When Does Centralization Undermine Adaptation?
59 Pages Posted: 25 Nov 2018 Last revised: 13 Apr 2022
Date Written: February 28, 2022
We revisit the classic problem of optimally allocating decision rights in a multi-divisional organization. To be able to adapt its decisions to local conditions, an organization has to rely on self-interested division managers to collect and disseminate the relevant information. We show that if (a) communication takes the form of verifiable dis- closure and (b) there is no uncertainty about which division’s success will be more critical to the organization’s overall performance, then centralization always dominates decentralization in generating information, and therefore may even lead to more adaptative decisions. However, when the above uncertainty in the headquarters’ decision criterion is present, centralization can perform poorly in motivating information acquisition, and particularly so when it is highly important to coordinate the activities of different divisions. As a result, a decentralized authority structure can be optimal even with an arbitrarily strong coordination motive.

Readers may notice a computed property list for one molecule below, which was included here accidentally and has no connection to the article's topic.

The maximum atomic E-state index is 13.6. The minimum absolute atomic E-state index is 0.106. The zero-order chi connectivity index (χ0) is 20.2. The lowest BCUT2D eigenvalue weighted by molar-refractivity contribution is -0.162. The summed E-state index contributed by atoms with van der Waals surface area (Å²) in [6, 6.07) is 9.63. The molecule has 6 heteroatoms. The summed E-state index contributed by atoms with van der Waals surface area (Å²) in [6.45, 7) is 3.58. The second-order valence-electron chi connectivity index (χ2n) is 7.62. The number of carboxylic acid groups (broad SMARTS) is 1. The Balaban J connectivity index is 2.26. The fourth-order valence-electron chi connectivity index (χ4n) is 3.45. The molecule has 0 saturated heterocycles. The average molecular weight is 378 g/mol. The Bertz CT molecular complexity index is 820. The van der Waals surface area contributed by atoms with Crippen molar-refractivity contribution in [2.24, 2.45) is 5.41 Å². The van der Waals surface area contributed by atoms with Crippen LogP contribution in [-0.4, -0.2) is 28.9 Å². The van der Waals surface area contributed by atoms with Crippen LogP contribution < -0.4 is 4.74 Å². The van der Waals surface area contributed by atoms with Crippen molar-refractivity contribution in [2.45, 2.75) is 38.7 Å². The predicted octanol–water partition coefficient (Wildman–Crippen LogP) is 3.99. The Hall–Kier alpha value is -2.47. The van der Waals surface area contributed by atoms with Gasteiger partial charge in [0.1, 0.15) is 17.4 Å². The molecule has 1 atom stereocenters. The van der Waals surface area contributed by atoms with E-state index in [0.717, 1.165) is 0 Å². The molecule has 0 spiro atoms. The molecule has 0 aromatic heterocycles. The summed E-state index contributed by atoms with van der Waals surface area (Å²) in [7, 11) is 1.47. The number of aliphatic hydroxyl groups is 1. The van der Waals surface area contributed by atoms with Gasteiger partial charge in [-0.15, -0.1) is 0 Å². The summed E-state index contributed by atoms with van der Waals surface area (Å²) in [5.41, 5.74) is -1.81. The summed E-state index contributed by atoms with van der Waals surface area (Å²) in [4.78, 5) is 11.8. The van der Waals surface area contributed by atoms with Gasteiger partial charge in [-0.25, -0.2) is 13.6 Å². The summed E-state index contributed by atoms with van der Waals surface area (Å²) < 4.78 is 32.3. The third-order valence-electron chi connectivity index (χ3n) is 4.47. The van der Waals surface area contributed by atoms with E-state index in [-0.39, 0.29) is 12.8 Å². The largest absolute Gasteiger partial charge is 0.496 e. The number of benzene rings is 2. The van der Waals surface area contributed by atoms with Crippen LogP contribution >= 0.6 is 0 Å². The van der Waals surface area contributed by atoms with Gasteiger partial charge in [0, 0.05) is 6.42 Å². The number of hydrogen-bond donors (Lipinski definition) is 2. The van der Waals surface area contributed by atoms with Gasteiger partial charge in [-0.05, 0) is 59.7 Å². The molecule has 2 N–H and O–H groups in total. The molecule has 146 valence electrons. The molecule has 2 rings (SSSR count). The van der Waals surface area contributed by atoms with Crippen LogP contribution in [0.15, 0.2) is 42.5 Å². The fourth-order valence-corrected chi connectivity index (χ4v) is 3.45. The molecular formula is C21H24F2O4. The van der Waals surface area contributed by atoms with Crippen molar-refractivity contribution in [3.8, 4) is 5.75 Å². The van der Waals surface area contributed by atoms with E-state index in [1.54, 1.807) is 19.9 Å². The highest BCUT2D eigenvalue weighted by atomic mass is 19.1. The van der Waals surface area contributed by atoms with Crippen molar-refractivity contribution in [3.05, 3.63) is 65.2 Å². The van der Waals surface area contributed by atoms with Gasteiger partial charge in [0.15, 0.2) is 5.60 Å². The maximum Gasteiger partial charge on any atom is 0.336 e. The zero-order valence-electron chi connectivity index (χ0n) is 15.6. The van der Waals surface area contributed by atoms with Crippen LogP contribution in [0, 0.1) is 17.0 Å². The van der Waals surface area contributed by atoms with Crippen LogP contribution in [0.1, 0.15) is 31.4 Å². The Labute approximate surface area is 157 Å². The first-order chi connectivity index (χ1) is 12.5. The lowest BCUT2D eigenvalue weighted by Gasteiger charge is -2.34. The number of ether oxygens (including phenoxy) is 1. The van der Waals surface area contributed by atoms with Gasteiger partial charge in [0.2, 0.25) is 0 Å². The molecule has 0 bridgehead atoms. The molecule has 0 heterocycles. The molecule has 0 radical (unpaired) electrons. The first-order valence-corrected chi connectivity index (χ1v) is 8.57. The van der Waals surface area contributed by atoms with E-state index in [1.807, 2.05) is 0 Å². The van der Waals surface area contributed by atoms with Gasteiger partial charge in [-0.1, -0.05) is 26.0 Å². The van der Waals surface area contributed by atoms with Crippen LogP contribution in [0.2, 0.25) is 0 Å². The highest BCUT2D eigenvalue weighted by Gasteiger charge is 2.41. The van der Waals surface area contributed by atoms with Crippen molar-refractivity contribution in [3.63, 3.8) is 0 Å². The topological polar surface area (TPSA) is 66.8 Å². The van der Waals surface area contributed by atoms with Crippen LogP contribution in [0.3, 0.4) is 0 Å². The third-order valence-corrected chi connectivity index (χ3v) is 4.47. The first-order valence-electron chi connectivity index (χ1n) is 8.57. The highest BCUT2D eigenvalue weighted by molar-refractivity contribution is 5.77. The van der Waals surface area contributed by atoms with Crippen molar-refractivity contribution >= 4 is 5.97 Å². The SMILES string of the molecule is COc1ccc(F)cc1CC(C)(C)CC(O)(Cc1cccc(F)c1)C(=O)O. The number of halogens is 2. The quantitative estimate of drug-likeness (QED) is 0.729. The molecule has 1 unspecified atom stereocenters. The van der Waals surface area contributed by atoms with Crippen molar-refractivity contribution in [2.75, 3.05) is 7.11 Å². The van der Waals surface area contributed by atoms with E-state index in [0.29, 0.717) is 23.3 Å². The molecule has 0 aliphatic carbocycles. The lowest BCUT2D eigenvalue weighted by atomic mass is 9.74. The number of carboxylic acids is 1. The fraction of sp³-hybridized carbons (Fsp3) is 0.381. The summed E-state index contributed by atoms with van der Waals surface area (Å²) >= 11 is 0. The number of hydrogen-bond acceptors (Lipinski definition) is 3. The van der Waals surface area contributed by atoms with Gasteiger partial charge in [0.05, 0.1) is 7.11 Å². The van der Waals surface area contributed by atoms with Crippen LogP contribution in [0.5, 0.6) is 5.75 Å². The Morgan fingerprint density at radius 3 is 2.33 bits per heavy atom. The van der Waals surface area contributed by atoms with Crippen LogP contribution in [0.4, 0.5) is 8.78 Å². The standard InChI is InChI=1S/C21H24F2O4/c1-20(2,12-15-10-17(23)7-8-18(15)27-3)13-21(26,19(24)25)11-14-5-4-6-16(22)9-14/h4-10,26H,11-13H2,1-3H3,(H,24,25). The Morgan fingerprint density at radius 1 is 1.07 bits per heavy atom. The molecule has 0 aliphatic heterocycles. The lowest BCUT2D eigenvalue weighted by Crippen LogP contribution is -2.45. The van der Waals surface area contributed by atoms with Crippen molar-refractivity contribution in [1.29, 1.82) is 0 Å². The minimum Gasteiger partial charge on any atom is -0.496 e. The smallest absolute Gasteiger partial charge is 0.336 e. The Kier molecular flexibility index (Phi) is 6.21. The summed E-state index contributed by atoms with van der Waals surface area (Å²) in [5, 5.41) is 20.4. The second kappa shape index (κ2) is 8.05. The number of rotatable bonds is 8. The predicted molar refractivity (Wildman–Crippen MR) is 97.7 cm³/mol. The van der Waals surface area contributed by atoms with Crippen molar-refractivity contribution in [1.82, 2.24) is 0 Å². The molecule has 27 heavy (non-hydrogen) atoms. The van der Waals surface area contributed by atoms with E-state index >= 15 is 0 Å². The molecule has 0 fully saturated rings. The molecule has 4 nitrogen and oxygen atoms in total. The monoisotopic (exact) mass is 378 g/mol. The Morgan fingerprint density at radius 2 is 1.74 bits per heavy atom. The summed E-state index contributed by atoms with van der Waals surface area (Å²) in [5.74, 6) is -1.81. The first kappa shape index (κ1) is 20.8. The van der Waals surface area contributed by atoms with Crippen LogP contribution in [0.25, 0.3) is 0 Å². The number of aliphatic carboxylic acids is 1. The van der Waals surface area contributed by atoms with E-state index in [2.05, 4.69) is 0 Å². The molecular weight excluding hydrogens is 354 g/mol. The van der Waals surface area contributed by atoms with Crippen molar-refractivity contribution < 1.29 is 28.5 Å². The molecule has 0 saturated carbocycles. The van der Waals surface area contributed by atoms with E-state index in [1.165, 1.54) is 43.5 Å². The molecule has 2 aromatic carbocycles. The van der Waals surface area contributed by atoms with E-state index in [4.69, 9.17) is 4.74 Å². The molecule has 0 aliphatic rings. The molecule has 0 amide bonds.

Keywords: centralization, decentralization, coordinated adaptation, information acquisition, verifiable disclosure
JEL Classification: D82, M52
Suggested Citation: Suggested Citation